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The use of the FCA is part of a larger DOJ strategy to develop multi-faceted solutions for this public health emergency.
The False Claims Act (FCA) (31 U.S.C. §§3729-3733) is often at the forefront of civil fraud cases. The statute serves as the government’s primary civil remedy to redress false claims for healthcare benefits, government funds and property under government programs and contracts relating to such areas as Medicare, defense and national security, food safety and inspection, federally insured loans and mortgages, small business contracts, and disaster assistance. FCA violators can be hammered with staggering monetary damages and penalties. One false claim alone carries a penalty ranging from $10,957 to $21,916 (82 FR 9131), and cases warranting the attention of the U.S. Department of Justice (DOJ) will likely involve thousands, if not millions, of claims. Defendants can also be ordered to pay treble the amount of the government’s damages. Between Oct. 1, 2016, and Sept. 30, 2017, the DOJ obtained more than $3.7 billion in settlements and judgments from civil FCA cases. More than 64% of these recoveries ($2.4 billion) involved the health care industry, including drug companies, hospitals, pharmacies, laboratories and physicians.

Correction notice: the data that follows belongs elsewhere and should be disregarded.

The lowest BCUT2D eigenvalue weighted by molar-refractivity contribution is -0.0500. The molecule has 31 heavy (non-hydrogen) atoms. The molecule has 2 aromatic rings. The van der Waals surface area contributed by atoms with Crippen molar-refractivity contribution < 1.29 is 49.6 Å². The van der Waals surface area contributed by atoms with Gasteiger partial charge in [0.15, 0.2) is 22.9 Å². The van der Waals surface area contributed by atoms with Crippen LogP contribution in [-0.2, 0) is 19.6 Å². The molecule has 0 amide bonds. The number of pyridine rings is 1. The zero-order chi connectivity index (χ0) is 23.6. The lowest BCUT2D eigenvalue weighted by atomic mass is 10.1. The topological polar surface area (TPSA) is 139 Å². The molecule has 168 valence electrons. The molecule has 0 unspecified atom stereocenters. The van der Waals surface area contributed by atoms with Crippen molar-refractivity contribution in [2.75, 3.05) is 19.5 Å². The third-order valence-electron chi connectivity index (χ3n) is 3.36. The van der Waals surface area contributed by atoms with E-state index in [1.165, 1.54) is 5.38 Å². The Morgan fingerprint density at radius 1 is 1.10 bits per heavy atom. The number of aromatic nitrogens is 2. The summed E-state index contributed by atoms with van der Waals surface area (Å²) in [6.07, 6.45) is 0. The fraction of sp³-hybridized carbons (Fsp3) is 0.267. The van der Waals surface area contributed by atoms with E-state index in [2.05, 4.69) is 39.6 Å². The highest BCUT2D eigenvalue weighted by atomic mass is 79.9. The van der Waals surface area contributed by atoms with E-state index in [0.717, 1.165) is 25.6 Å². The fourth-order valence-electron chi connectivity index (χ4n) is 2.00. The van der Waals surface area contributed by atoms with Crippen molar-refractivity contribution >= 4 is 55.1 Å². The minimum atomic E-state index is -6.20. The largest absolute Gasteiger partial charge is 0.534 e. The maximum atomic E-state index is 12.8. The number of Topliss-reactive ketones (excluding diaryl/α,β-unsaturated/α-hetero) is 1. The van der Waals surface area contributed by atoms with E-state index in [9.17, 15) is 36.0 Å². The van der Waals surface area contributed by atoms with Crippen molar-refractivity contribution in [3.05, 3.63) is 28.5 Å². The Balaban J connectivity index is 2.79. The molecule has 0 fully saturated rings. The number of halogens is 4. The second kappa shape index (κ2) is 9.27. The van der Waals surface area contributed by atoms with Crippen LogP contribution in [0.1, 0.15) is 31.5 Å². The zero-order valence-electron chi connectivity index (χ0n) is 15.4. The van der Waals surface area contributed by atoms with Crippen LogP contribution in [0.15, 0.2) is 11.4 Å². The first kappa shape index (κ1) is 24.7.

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By Jodi Misher Peikin and Jacob Mermelstein
The U.S. Supreme Court granted certiorari in Liu v. Securities and Exchange Commission to address a question that, until fairly recently, seemed clear: whether the SEC has authority to obtain disgorgement in civil actions to enforce the federal securities laws.
By Robert J. Anello and Richard F. Albert
In recent years, practitioners have observed a tension between criminal enforcement of the broadly written terms of the Sherman Antitrust Act of 1890 and the modern Supreme Court’s notions of statutory interpretation and due process in the criminal law context. A certiorari petition filed in late August in Sanchez et al. v. United States, asks the Supreme Court to address this tension, as embodied in the judge-made per se rule.
By Sareena Malik Sawhney
Over the past few years, defense attorneys have been turning to forensic accountants significantly more often in white-collar cases. An experienced and skilled forensic accountant is valuable to the defense team by casting reasonable doubt on the issue of intent and uncovering other evidence in support of innocence or a reduced sentence.
By Juliet Gunev
Maryland Jury Convicts Former Executive on FCPA Charges for Bribing Russian Official to Win Nuclear Fuel Transportation Contracts